Officials on Kauai held an opening ceremony for the island’s first utility-scale solar farm yesterday.
The completed facility — capable of producing enough electricity to power 300 homes — will begin operations once the Public Utilities Commission gives it the green light.
The 1.21-megawatt system is connected to the Kauai Island Utility Cooperative grid.
The solar farm is owned by Kapaa Solar LLC, which will sell the power to KIUC for about 20 cents a kilowatt-hour under a long-term power purchase agreement. REC Solar Hawaii designed and built the system with 5,376 photovoltaic panels on about five acres of nonproductive agricultural land near Kapaa. The solar farm has the capacity to produce 1.8 megawatts of electricity annually.
"Creating more renewable energy alternatives is one of the most critical challenges we face," Kauai Mayor Bernard Carvalho said at a dedication ceremony for the solar farm.
KIUC has committed to generating 50 percent of the island’s power from renewable sources by 2023. Excluding the new solar farm, KIUC’s current energy production from renewable sources consists of 9 megawatts of electricity from hydroelectric projects.
The next large-scale renewable energy project scheduled for Kauai is a 3-megawatt solar farm planned for the southern side of the island. Construction is expected to begin this year.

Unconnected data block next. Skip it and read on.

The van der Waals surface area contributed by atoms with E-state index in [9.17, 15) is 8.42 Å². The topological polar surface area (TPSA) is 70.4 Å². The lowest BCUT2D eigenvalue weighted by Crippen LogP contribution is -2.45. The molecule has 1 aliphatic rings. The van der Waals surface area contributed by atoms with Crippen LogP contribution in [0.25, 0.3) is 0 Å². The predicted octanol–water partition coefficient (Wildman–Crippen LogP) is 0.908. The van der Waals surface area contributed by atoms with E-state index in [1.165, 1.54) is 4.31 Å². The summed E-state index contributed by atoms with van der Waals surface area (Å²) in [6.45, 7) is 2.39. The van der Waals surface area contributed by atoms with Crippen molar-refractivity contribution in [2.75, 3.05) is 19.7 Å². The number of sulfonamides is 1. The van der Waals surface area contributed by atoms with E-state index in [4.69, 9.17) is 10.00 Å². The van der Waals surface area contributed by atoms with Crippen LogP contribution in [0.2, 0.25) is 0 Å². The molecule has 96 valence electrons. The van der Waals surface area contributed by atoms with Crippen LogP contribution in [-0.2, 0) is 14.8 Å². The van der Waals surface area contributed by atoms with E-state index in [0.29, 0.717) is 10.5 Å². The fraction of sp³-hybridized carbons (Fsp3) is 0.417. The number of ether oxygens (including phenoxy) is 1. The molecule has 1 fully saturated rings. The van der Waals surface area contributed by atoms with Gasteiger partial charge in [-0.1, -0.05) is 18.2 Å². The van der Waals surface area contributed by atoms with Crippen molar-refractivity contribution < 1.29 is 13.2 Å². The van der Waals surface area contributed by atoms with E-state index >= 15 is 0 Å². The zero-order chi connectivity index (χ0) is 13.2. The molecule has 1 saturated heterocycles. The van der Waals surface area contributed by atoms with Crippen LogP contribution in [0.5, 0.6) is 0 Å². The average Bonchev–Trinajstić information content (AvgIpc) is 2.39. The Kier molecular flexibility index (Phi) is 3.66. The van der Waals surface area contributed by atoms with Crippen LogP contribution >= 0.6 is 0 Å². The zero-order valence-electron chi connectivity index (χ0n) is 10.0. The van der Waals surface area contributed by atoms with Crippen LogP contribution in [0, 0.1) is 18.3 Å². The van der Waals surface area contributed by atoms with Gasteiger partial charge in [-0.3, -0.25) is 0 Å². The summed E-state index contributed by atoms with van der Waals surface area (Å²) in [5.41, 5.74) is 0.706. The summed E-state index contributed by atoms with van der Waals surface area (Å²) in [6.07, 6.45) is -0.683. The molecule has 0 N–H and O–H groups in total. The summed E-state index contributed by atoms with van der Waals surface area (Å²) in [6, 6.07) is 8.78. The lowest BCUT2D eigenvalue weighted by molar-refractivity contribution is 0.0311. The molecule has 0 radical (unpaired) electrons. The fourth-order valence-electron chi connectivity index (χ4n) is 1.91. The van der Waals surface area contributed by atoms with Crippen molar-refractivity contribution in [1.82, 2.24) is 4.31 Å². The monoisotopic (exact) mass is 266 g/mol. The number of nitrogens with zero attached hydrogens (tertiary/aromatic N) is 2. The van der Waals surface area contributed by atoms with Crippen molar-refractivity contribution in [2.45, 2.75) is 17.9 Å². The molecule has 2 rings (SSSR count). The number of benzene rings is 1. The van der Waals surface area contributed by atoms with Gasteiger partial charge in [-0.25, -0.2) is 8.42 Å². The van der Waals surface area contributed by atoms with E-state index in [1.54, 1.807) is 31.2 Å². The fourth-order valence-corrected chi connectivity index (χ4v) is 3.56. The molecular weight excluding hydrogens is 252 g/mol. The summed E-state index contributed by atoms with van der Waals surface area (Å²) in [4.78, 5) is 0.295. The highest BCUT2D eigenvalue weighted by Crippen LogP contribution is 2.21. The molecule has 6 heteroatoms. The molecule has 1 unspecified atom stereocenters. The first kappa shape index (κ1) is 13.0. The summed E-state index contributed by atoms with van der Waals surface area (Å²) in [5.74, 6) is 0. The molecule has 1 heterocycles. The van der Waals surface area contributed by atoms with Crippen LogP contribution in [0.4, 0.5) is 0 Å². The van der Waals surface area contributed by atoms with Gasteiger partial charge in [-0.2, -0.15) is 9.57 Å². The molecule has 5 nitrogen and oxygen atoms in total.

The Kapaa solar farm will allow KIUC to better understand the physical limitations of photovoltaic power on the utility’s distribution network, said David Bissell, acting president and CEO.
KIUC also has plans to increase the amount of hydroelectric power produced on the island. KIUC has partnered with Massachusetts-based Free Flow Power Corp. to explore the development of four hydroelectric projects on rivers and streams across Kauai that could generate enough electricity to power roughly 13,000 homes.
KIUC’s plans would add another 24 megawatts of hydroelectric generation from facilities planned for the Hanalei, Wailua and Makaweli rivers as well as at Kokee Ditch.